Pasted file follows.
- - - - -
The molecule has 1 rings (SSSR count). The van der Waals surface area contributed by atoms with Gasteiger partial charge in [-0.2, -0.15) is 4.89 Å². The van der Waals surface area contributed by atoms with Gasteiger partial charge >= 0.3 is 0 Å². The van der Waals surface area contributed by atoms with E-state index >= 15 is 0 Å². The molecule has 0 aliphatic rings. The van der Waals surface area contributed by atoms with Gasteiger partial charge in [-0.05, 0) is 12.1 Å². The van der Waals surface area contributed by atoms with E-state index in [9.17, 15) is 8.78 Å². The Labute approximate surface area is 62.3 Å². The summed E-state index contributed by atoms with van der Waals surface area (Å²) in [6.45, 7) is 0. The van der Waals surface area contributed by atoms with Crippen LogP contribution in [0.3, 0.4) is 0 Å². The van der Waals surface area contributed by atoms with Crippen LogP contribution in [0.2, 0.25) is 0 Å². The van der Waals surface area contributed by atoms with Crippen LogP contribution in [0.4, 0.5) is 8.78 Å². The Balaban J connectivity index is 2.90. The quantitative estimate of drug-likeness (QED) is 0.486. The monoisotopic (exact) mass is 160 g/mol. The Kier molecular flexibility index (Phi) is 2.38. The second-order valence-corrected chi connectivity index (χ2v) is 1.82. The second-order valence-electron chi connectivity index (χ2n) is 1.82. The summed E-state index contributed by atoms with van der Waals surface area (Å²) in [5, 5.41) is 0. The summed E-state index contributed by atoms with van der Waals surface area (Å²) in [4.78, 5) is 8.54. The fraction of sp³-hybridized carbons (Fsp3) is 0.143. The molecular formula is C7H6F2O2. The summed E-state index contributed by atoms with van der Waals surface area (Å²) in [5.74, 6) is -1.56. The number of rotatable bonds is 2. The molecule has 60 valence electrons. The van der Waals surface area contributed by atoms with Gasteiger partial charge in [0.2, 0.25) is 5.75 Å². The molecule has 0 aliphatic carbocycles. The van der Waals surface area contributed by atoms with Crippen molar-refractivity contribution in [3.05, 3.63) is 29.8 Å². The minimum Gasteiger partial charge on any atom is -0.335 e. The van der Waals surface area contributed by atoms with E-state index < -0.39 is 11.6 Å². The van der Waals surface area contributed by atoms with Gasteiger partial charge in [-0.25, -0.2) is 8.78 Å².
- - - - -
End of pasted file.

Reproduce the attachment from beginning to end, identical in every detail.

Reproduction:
The molecule has 1 rings (SSSR count). The van der Waals surface area contributed by atoms with Gasteiger partial charge in [-0.2, -0.15) is 4.89 Å². The van der Waals surface area contributed by atoms with Gasteiger partial charge >= 0.3 is 0 Å². The van der Waals surface area contributed by atoms with E-state index >= 15 is 0 Å². The molecule has 0 aliphatic rings. The van der Waals surface area contributed by atoms with Gasteiger partial charge in [-0.05, 0) is 12.1 Å². The van der Waals surface area contributed by atoms with E-state index in [9.17, 15) is 8.78 Å². The Labute approximate surface area is 62.3 Å². The summed E-state index contributed by atoms with van der Waals surface area (Å²) in [6.45, 7) is 0. The van der Waals surface area contributed by atoms with Crippen LogP contribution in [0.3, 0.4) is 0 Å². The van der Waals surface area contributed by atoms with Crippen LogP contribution in [0.2, 0.25) is 0 Å². The van der Waals surface area contributed by atoms with Crippen LogP contribution in [0.4, 0.5) is 8.78 Å². The Balaban J connectivity index is 2.90. The quantitative estimate of drug-likeness (QED) is 0.486. The monoisotopic (exact) mass is 160 g/mol. The Kier molecular flexibility index (Phi) is 2.38. The second-order valence-corrected chi connectivity index (χ2v) is 1.82. The second-order valence-electron chi connectivity index (χ2n) is 1.82. The summed E-state index contributed by atoms with van der Waals surface area (Å²) in [5, 5.41) is 0. The summed E-state index contributed by atoms with van der Waals surface area (Å²) in [4.78, 5) is 8.54. The fraction of sp³-hybridized carbons (Fsp3) is 0.143. The molecular formula is C7H6F2O2. The summed E-state index contributed by atoms with van der Waals surface area (Å²) in [5.74, 6) is -1.56. The number of rotatable bonds is 2. The molecule has 60 valence electrons. The van der Waals surface area contributed by atoms with Gasteiger partial charge in [0.2, 0.25) is 5.75 Å². The molecule has 0 aliphatic carbocycles. The van der Waals surface area contributed by atoms with Crippen molar-refractivity contribution in [3.05, 3.63) is 29.8 Å². The minimum Gasteiger partial charge on any atom is -0.335 e. The van der Waals surface area contributed by atoms with E-state index < -0.39 is 11.6 Å². The van der Waals surface area contributed by atoms with Gasteiger partial charge in [-0.25, -0.2) is 8.78 Å².